"That's what I've been doing with my guitar. Some nights when I play -- do you know that line of Hendrix's? 'Move over, rover, and let Jimi take over'? Well, some nights I feel like...'Okay, Jimi, step aside.' And other nights I'm frozen 'cause I don't have the chops to fall back on, and if I lose my muse I'm naked.

"I have changed, though. I've learned to relax. When I first started performing, if it wasn't real every second, if it wasn't magic, I would get desperate. I didn't want to cheat anybody, that's my morality. I'm not moral in many ways, but I'm a very responsible person, y'know."

She eyed me warily, and then out of the blue: "Well, aren't you gonna ask me about Springsteen now?"

Ulp. Well, actually, Patti, you've been so ambivalent about him in the other interviews I've read, I thought it might be in bad taste. But, since you've mentioned it, how much of the success of your new album "Easter" do you think is attributable to your having written a song with Bruce?

"I think the reason we got such heavy airplay this time was mostly on our own steam. There was a lot of curiosity about us, now that I'm out of traction and back in action. But the song is really good, y'know; Bruce gave me a structure that really fits the kind of singing I used to do when I was younger.

"Of course, I think that FM radio playing the single more than the album is pretty gutless. I think that it's taken a lot of guts and foresight for AM stations to play our single, because when you play something by my group, you're not just playing a piece of music that's abstract, but a whole political outlook. But FM...it's like they'll play the single so they don't have to deal with my saying "fuck" or "nigger." I was banned for a year and a half on WNEW [New York's big "progressive" FM station] because one night I came on and criticized them for being pseudo- liberal. Which is weird; it's like the biggest enemies of progression are our own people.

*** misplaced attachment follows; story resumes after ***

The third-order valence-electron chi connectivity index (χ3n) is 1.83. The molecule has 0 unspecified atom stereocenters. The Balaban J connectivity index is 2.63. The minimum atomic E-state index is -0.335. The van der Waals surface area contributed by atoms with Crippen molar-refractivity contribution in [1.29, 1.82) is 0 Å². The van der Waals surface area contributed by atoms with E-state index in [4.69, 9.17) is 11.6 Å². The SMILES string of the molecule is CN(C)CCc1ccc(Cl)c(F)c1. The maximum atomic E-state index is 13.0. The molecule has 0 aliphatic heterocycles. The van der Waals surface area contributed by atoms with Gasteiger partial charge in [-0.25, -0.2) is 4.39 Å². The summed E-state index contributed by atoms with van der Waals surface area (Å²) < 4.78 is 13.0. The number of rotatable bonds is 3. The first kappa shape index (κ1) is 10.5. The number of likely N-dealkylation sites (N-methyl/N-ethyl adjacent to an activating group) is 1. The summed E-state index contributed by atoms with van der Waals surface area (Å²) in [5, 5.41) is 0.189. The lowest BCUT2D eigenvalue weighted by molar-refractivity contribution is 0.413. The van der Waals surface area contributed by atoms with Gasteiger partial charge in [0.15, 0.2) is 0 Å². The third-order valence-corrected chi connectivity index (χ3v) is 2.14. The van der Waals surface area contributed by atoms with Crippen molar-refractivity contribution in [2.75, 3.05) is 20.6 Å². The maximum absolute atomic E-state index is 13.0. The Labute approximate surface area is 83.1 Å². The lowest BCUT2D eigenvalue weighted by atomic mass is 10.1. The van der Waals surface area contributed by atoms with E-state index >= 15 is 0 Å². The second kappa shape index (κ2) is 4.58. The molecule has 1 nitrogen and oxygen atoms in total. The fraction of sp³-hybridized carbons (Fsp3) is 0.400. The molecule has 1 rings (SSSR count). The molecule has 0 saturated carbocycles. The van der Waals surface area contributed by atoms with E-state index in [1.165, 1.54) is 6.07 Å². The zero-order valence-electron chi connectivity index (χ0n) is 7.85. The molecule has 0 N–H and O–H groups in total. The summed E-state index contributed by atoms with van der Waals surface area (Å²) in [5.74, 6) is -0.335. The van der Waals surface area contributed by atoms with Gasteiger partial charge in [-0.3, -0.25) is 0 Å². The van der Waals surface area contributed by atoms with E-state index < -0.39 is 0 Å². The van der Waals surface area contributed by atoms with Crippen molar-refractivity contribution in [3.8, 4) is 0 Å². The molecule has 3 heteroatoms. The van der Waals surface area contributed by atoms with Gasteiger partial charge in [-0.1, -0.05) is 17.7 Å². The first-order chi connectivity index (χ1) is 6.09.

"I fought for FM radio as a kid in the Sixties; alternative radio was built by us. And now it's no longer alternative. And unless we keep fighting, everything we fought for in the Sixties is gonna go down the drain."

Well, one hopes not, but it is hard to understand the near total refusal of the FM stations to program anything remotely New Wave. Speaking of which, I ask in an attempt to interject some fan-mag-style frivolity, which of the newer bands are you listening to?

"Well, I love the Clash, and I really love the Sex Pistols. I think Johnny Rotten's great, I have a real crush on him. See, all those kids were my friends before they had bands, so it's real gratifying to me to see them up there."

But what about Graham Parker or Elvis Costello?

"Well, I don't know too much about Graham Parker, but I don't like Elvis Costello. I don't hate him, but...I mean, as a politician I'm into solidarity, but as a fan I'm relentless, a real Nazi. You ask the fan in me and you're gonna get a pretty narrow view.

"Basically, if there isn't somebody I want to bleep in a band, I couldn't care less. Unless it's such great abstract music it carries me away. Otherwise, if it's a rock-and-roll band, there better be somebody bleepable or forget it."

Although it may not satisfy Wilfrid Mellers, that struck me as the most honest assessment I'd ever heard of why people get involved with rock in the first place. And certainly she wasn't about to top it. So, since it was reminiscent of stuff she has written about the Stones, I asked her to wind things up with some thoughts about the lately much abused Mod Princes. It's significant, I think, that this produced what were probably her most sincere and heartfelt responses of the whole conversation.

"Well," she answered after a pause, "I think we can be a big inspiration to them. Y'know, when I was playing in England for the first time, they were playing at Earls Court at the same time. I almost went broke, spending a fortune buying scalper's tickets for me and the band to go see them every night. I mean, I'd be late for my own show.

"But I don't expect anything from them except the work they've already done. I'd have to say, if there's any one thing that made me start a rock-and-roll band, it was the Rolling Stones. In certain ways, I'm where I am today because of how they inspired me. And since I'll be Patti Smith all my life, but a rock band is a one-time thing, what more could I ask from them than that?"

Copyright © Steve Simels 1978